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Strindberg - Other Sides

Seven Plays- Translated and introduced by Joe Martin- with a Foreword by Björn Meidal

Joseph Martin

Strindberg - Other Sides: Seven Plays presents fresh translations based upon the new national Swedish edition of Strindberg's works, hewing close to Strindberg's techniques of «scoring» his scripts for actors and directors. The plays are illuminated in introductory essays revaluating Strindberg's role in transforming theatre (and art) with his extraordinary new forms. The Ghost Sonata is a keystone in the construction of the expressionist theatre; in The Pelican Strindberg goes «over the top» with his own form of psychological drama until it soars beyond the realm of realism; The Dance of Death is a battle of the sexes rendered absurd, as a series of games played against the void; and Carl XII is an epic play portraying the last months of the king who brought Sweden's history as a great power to an end. Three one-acts from the late 1880s foreshadow the striking ambiguity of Strindberg's later works.


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Pariah 319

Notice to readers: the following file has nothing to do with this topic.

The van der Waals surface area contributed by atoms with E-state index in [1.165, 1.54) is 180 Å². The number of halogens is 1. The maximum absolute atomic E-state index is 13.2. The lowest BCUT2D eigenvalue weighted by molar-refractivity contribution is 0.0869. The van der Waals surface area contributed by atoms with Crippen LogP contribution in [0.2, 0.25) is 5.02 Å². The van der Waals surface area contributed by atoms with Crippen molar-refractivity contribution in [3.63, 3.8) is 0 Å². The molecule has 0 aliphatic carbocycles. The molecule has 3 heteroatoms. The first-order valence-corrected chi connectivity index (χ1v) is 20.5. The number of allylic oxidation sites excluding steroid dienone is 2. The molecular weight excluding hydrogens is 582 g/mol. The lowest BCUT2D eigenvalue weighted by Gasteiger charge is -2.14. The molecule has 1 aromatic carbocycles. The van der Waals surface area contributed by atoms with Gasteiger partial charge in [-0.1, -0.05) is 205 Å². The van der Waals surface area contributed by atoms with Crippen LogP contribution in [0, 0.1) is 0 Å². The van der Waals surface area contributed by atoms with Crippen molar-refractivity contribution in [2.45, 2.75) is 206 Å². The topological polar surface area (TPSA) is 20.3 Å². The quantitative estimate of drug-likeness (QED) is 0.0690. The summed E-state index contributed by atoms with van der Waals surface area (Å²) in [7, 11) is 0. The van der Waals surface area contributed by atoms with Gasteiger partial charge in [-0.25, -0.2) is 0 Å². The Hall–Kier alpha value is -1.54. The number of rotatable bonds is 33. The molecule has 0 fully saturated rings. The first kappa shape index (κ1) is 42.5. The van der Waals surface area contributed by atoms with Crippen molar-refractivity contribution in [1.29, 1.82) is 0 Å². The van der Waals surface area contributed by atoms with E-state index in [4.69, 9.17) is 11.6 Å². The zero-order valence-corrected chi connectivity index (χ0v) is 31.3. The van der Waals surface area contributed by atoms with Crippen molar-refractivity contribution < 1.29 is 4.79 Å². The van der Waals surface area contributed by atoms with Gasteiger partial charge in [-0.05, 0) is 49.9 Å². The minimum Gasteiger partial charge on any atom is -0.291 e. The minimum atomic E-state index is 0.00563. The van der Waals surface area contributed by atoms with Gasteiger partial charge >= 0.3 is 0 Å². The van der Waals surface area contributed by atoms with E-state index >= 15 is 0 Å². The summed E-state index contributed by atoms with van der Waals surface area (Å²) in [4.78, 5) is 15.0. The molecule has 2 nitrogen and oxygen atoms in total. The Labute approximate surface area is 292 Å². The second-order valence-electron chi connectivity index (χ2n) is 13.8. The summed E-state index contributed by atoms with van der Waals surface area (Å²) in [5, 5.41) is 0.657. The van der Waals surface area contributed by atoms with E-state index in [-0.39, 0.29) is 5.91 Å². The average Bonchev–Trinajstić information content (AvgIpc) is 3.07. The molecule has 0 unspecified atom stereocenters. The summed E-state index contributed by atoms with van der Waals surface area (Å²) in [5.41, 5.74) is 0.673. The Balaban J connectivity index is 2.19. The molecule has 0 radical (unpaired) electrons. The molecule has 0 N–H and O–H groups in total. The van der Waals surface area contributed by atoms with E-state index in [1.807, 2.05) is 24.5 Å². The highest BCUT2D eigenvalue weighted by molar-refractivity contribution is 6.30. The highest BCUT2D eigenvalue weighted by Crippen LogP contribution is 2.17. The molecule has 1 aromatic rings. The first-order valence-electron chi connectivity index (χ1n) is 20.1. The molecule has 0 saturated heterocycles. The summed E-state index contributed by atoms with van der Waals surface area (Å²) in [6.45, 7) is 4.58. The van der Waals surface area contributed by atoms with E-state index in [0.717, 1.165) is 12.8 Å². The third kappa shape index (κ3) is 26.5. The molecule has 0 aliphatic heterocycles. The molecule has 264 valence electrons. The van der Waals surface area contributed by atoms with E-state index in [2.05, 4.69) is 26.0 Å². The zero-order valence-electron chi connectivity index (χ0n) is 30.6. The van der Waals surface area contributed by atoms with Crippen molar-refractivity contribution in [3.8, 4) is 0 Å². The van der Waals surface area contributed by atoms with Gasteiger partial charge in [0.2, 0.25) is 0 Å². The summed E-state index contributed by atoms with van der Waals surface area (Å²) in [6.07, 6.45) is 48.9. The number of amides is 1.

PARIAH A Play in One Act Freely, after a short story by Ola Hansson (1889) CHARACTERS MR X, archeologist } Middle-aged men MR Y, traveler from America THE SCENE A simple room in the country: door and window at back, looking out into the countryside. In the middle of the floor, a large dining table with archeological relics, writing materials on one side: a microscope, a case holding an insect collection and glass bottles with preserving fluids. To the left a bookshelf. Otherwise, the furnishings of a well-to-do farmer. MR Y enters with a butterfly net and a botanical tin, dressed in his shirtsleeves; goes straight to the bookshelf and takes down a book, situating himself to read. The bells from mass ring out in the country church. The landscape and room are starkly lit by the sun. The cackling of hens can be heard outside now and again. MR X enters in his shirtsleeves. MR Y pulls himself together abruptly, places the book back upside down; gives the appearance that he is looking for another book on the shelf MR x What oppressive heat! I think we're clearly going to have thunder. MR Y We-lll! What makes you think so? MR x The chiming of the bells is so dry, the flies are biting and the hens are cackling. I intended to go out fishing, but I couldn't find a worm. Don't you feel nervous? MR Y (reflecting.) Me? - Go on! MR X You always look like you were...

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